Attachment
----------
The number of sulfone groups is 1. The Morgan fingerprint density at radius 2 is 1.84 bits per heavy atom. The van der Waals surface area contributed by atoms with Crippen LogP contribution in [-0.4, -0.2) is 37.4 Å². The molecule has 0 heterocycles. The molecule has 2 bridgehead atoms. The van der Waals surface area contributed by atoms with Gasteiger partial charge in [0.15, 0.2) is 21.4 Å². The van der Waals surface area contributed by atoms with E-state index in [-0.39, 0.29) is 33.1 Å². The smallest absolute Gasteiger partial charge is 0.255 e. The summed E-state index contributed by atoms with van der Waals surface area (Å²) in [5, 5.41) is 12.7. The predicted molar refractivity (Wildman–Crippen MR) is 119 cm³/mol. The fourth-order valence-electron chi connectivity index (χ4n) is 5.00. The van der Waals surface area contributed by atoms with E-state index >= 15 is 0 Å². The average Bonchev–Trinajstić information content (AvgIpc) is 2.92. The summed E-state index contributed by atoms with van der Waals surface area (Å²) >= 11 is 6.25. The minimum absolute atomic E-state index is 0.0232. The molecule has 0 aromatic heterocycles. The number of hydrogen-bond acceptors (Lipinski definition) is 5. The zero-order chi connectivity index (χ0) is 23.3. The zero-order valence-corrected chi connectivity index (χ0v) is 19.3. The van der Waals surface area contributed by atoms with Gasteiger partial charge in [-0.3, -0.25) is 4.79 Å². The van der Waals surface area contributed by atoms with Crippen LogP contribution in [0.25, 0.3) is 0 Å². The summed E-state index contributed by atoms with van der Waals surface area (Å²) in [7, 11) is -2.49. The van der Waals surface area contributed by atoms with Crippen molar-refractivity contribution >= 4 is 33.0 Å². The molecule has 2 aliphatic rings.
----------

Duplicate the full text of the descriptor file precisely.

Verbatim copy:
The number of sulfone groups is 1. The Morgan fingerprint density at radius 2 is 1.84 bits per heavy atom. The van der Waals surface area contributed by atoms with Crippen LogP contribution in [-0.4, -0.2) is 37.4 Å². The molecule has 0 heterocycles. The molecule has 2 bridgehead atoms. The van der Waals surface area contributed by atoms with Gasteiger partial charge in [0.15, 0.2) is 21.4 Å². The van der Waals surface area contributed by atoms with E-state index in [-0.39, 0.29) is 33.1 Å². The smallest absolute Gasteiger partial charge is 0.255 e. The summed E-state index contributed by atoms with van der Waals surface area (Å²) in [5, 5.41) is 12.7. The predicted molar refractivity (Wildman–Crippen MR) is 119 cm³/mol. The fourth-order valence-electron chi connectivity index (χ4n) is 5.00. The van der Waals surface area contributed by atoms with E-state index >= 15 is 0 Å². The average Bonchev–Trinajstić information content (AvgIpc) is 2.92. The summed E-state index contributed by atoms with van der Waals surface area (Å²) >= 11 is 6.25. The minimum absolute atomic E-state index is 0.0232. The molecule has 0 aromatic heterocycles. The number of hydrogen-bond acceptors (Lipinski definition) is 5. The zero-order chi connectivity index (χ0) is 23.3. The zero-order valence-corrected chi connectivity index (χ0v) is 19.3. The van der Waals surface area contributed by atoms with Gasteiger partial charge in [-0.3, -0.25) is 4.79 Å². The van der Waals surface area contributed by atoms with Crippen LogP contribution in [0.25, 0.3) is 0 Å². The summed E-state index contributed by atoms with van der Waals surface area (Å²) in [7, 11) is -2.49. The van der Waals surface area contributed by atoms with Crippen molar-refractivity contribution >= 4 is 33.0 Å². The molecule has 2 aliphatic rings.